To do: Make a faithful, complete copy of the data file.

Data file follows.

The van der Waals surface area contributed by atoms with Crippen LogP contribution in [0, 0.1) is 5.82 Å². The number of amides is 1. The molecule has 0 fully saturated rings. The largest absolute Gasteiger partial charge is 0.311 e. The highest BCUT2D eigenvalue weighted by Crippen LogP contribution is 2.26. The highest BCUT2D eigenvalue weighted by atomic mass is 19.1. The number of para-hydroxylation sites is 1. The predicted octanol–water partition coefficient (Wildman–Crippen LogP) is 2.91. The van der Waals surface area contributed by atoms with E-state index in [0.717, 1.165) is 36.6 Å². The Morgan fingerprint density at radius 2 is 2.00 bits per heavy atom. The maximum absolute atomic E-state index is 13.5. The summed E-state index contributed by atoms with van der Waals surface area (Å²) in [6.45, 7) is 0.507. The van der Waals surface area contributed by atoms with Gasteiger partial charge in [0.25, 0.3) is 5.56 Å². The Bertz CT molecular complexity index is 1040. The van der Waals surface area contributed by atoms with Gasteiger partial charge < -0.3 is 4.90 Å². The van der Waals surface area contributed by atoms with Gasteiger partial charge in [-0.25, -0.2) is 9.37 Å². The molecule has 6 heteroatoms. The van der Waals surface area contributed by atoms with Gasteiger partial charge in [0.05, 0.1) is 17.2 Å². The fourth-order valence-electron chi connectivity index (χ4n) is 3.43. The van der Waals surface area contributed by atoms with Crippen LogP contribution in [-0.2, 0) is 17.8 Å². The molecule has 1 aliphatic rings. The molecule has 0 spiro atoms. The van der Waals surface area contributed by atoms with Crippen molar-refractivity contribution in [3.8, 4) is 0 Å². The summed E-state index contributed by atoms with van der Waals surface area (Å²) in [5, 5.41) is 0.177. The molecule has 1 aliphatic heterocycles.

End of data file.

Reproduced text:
The van der Waals surface area contributed by atoms with Crippen LogP contribution in [0, 0.1) is 5.82 Å². The number of amides is 1. The molecule has 0 fully saturated rings. The largest absolute Gasteiger partial charge is 0.311 e. The highest BCUT2D eigenvalue weighted by Crippen LogP contribution is 2.26. The highest BCUT2D eigenvalue weighted by atomic mass is 19.1. The number of para-hydroxylation sites is 1. The predicted octanol–water partition coefficient (Wildman–Crippen LogP) is 2.91. The van der Waals surface area contributed by atoms with E-state index in [0.717, 1.165) is 36.6 Å². The Morgan fingerprint density at radius 2 is 2.00 bits per heavy atom. The maximum absolute atomic E-state index is 13.5. The summed E-state index contributed by atoms with van der Waals surface area (Å²) in [6.45, 7) is 0.507. The van der Waals surface area contributed by atoms with Gasteiger partial charge in [0.25, 0.3) is 5.56 Å². The Bertz CT molecular complexity index is 1040. The van der Waals surface area contributed by atoms with Gasteiger partial charge < -0.3 is 4.90 Å². The van der Waals surface area contributed by atoms with Gasteiger partial charge in [-0.25, -0.2) is 9.37 Å². The molecule has 6 heteroatoms. The van der Waals surface area contributed by atoms with Gasteiger partial charge in [0.05, 0.1) is 17.2 Å². The fourth-order valence-electron chi connectivity index (χ4n) is 3.43. The van der Waals surface area contributed by atoms with Crippen LogP contribution in [-0.2, 0) is 17.8 Å². The molecule has 1 aliphatic rings. The molecule has 0 spiro atoms. The van der Waals surface area contributed by atoms with Crippen molar-refractivity contribution in [3.8, 4) is 0 Å². The summed E-state index contributed by atoms with van der Waals surface area (Å²) in [5, 5.41) is 0.177. The molecule has 1 aliphatic heterocycles.